Leadership is influence. Nothing more. Nothing less. – John Maxwell

5 Steps for Challenging the Status Quo

“Well, that’s just how we do things here… It’s how we’ve always done it… It’s best that you don’t rock the boat…”

Have you ever heard these dismissive responses when you or your colleagues have suggested changing things in the workplace? Change is always met with some resistance – just ask any visionary.

Anyone Can Challenge the Status Quo

Even when we know something should be different, we don’t always have the courage to take action. And when we do, we risk our ideas falling on deaf ears, or being overruled or ignored. These five approaches can help increase your chances of success when considering challenging to the status quo.

  1. Ask the Right Questions

If you keep asking yourself “why” when you’re following a process or regular course of action, you’ve likely identified something to be improved.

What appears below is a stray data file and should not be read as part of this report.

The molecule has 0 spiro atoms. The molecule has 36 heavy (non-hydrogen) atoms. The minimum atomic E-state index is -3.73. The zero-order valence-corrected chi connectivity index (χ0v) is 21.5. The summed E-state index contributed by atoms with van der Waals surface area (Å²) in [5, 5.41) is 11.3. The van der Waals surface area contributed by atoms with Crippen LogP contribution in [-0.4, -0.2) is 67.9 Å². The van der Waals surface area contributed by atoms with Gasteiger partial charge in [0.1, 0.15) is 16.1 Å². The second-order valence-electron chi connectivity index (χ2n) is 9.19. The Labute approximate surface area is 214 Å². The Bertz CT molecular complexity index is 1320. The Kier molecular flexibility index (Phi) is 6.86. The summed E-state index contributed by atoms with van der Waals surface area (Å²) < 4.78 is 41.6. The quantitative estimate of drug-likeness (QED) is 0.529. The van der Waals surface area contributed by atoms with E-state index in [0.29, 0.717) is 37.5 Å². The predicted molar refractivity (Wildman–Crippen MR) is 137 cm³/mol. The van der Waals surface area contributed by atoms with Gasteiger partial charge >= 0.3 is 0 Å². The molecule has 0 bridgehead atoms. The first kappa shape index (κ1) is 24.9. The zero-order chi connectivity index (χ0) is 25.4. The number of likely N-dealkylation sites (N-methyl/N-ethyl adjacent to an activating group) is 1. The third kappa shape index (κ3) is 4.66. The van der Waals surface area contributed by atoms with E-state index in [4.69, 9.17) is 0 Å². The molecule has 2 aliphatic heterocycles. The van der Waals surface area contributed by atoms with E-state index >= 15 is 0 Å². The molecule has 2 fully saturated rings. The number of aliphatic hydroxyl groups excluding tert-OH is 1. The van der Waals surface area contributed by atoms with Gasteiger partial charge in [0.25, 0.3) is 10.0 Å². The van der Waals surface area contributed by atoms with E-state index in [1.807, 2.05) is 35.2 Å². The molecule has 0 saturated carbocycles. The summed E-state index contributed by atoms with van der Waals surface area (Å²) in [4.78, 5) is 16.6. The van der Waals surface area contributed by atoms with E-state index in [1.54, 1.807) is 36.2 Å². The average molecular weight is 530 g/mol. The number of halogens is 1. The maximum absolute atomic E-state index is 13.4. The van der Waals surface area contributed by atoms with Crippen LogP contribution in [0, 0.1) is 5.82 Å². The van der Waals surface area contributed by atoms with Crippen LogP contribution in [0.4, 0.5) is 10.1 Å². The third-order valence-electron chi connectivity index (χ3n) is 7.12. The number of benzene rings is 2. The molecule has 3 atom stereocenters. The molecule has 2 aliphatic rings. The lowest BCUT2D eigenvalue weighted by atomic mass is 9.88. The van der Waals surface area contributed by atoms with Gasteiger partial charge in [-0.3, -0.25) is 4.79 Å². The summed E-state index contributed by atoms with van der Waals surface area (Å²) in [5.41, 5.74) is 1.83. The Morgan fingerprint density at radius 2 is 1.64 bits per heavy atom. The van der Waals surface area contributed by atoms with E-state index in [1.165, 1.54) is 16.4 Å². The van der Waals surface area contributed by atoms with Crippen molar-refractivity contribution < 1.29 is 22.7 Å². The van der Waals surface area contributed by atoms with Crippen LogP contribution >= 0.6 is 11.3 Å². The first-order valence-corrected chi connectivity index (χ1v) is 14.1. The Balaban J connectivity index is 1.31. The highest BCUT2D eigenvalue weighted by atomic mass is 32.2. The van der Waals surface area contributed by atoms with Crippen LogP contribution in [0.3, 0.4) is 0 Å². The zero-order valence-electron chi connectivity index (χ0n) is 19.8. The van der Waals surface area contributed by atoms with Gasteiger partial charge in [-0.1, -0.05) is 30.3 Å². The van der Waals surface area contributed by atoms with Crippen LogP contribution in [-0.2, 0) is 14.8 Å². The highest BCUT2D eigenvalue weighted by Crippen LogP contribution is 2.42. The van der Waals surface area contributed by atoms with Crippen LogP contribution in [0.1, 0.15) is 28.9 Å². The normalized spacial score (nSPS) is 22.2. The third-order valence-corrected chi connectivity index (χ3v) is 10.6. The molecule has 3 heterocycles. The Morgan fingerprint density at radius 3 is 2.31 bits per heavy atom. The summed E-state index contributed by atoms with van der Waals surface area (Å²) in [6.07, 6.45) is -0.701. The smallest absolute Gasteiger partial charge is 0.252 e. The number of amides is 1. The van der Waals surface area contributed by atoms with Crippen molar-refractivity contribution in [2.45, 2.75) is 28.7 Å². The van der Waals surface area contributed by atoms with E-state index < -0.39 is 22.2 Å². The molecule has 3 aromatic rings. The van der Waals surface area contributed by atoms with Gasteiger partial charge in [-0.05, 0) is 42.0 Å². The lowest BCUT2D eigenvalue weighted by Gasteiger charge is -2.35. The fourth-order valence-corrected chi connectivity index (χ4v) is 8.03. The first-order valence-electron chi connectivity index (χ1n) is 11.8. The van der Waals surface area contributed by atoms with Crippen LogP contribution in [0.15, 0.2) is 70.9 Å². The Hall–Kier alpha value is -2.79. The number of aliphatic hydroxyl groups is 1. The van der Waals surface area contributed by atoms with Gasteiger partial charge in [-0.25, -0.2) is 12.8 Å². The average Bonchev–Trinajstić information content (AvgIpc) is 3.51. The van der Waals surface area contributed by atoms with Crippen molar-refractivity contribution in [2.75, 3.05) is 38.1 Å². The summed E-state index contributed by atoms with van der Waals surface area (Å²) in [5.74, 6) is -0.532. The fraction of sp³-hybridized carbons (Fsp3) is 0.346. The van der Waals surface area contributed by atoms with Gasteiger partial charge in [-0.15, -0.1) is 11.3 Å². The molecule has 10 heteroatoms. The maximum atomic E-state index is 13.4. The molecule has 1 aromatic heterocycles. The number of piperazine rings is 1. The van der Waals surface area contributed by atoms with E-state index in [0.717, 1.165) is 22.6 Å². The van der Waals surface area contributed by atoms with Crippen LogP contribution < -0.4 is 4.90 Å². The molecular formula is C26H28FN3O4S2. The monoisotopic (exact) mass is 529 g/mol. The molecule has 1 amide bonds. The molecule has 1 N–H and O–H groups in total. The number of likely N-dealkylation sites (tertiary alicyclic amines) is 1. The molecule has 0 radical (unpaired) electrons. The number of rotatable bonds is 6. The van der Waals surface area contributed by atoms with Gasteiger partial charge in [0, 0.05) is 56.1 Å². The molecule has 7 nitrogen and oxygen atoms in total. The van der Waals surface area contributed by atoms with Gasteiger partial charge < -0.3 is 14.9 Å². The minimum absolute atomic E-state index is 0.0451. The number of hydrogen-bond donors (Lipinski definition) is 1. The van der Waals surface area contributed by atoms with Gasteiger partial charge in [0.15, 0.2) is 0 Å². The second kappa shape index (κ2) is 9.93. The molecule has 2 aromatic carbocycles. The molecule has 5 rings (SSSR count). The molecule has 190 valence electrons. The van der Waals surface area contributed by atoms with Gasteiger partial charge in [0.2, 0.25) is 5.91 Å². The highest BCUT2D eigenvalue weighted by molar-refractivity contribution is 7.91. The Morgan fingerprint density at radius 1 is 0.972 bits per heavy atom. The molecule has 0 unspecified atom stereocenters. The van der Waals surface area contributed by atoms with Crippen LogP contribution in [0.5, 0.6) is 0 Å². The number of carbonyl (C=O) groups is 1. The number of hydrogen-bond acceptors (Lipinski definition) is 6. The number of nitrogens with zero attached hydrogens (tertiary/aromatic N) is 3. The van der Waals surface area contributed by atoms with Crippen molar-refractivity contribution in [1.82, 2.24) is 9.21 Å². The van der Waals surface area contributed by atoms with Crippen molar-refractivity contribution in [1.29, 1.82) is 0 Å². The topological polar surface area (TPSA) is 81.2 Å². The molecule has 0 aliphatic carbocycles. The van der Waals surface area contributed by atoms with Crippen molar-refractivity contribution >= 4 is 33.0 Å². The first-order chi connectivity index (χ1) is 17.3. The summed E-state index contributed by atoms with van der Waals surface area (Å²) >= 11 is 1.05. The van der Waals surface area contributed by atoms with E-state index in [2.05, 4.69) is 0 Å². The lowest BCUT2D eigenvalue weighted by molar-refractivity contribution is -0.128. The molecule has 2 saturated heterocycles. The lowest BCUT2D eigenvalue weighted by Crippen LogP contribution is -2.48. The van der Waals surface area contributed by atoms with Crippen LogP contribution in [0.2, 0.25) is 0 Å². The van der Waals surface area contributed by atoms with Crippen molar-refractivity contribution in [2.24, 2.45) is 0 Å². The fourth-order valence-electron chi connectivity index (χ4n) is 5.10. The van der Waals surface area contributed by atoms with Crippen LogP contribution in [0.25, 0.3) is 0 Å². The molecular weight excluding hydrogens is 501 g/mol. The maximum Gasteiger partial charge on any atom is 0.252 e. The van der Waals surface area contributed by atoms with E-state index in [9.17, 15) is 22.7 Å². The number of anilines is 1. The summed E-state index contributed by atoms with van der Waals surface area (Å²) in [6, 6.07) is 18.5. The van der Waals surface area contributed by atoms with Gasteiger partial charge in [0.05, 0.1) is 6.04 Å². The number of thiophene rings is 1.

If that’s the case, ask yourself and other people questions, in order to fully understand why things are being done in a particular way. There may be good reasons that you’re unaware of, or maybe it is just because “that’s the way it’s always been done.” Listen carefully – their answers may lead to further questions, problems or solutions that you hadn’t considered.

  1. Prioritize Your Ideas

Perhaps you have a whole list of ideas that you’d like to implement. If so, it’s important to pick your battles. Being passionate about change is admirable, but rattling off new ideas every day will see people start to tune out, and your best ideas may get lost among the lesser ones.

For maximum impact, pick the ones that are most relevant and likely to succeed. Choose wisely; take time for self-reflection and factor in some personal brainstorming.

  1. Gather Allies

If you’re planning to challenge long-standing attitudes or processes, it can help to have people on your side!

Multiple perspectives can help creativity to blossom. You won’t be the only person in the office with ideas, and you might inspire others to speak up with theirs. You’ll gather allies who can support you if you meet resistance, either face-on or behind your back.

Remember, collaboration is the key to success, so it’s important to put your ego aside.

  1. Perfect Your Pitch